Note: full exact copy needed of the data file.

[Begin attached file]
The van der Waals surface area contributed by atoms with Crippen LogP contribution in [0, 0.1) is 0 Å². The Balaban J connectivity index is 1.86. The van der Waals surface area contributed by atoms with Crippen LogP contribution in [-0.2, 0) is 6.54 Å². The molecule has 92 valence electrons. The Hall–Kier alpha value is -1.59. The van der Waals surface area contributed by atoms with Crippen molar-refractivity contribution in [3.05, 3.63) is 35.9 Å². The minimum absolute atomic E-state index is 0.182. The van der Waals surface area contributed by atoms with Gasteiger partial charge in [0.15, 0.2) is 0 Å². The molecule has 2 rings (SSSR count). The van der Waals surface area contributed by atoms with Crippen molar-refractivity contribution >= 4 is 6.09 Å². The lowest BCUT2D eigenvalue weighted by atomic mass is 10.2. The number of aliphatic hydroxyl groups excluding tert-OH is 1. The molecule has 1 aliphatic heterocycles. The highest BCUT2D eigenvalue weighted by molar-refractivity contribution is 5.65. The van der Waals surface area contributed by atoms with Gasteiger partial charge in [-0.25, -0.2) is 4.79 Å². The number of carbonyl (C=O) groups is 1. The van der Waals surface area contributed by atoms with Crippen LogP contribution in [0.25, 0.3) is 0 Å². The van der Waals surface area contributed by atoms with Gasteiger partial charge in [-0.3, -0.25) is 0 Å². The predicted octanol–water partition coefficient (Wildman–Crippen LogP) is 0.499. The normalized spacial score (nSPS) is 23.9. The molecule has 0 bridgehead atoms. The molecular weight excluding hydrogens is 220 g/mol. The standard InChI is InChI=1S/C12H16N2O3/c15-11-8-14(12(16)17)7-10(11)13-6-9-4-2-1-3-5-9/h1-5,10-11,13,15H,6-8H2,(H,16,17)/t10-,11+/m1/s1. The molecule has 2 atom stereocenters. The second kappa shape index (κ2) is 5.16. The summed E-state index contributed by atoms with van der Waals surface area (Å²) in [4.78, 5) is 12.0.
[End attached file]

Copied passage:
The van der Waals surface area contributed by atoms with Crippen LogP contribution in [0, 0.1) is 0 Å². The Balaban J connectivity index is 1.86. The van der Waals surface area contributed by atoms with Crippen LogP contribution in [-0.2, 0) is 6.54 Å². The molecule has 92 valence electrons. The Hall–Kier alpha value is -1.59. The van der Waals surface area contributed by atoms with Crippen molar-refractivity contribution in [3.05, 3.63) is 35.9 Å². The minimum absolute atomic E-state index is 0.182. The van der Waals surface area contributed by atoms with Gasteiger partial charge in [0.15, 0.2) is 0 Å². The molecule has 2 rings (SSSR count). The van der Waals surface area contributed by atoms with Crippen molar-refractivity contribution >= 4 is 6.09 Å². The lowest BCUT2D eigenvalue weighted by atomic mass is 10.2. The number of aliphatic hydroxyl groups excluding tert-OH is 1. The molecule has 1 aliphatic heterocycles. The highest BCUT2D eigenvalue weighted by molar-refractivity contribution is 5.65. The van der Waals surface area contributed by atoms with Gasteiger partial charge in [-0.25, -0.2) is 4.79 Å². The number of carbonyl (C=O) groups is 1. The van der Waals surface area contributed by atoms with Crippen LogP contribution in [0.25, 0.3) is 0 Å². The van der Waals surface area contributed by atoms with Gasteiger partial charge in [-0.3, -0.25) is 0 Å². The predicted octanol–water partition coefficient (Wildman–Crippen LogP) is 0.499. The normalized spacial score (nSPS) is 23.9. The molecule has 0 bridgehead atoms. The molecular weight excluding hydrogens is 220 g/mol. The standard InChI is InChI=1S/C12H16N2O3/c15-11-8-14(12(16)17)7-10(11)13-6-9-4-2-1-3-5-9/h1-5,10-11,13,15H,6-8H2,(H,16,17)/t10-,11+/m1/s1. The molecule has 2 atom stereocenters. The second kappa shape index (κ2) is 5.16. The summed E-state index contributed by atoms with van der Waals surface area (Å²) in [4.78, 5) is 12.0.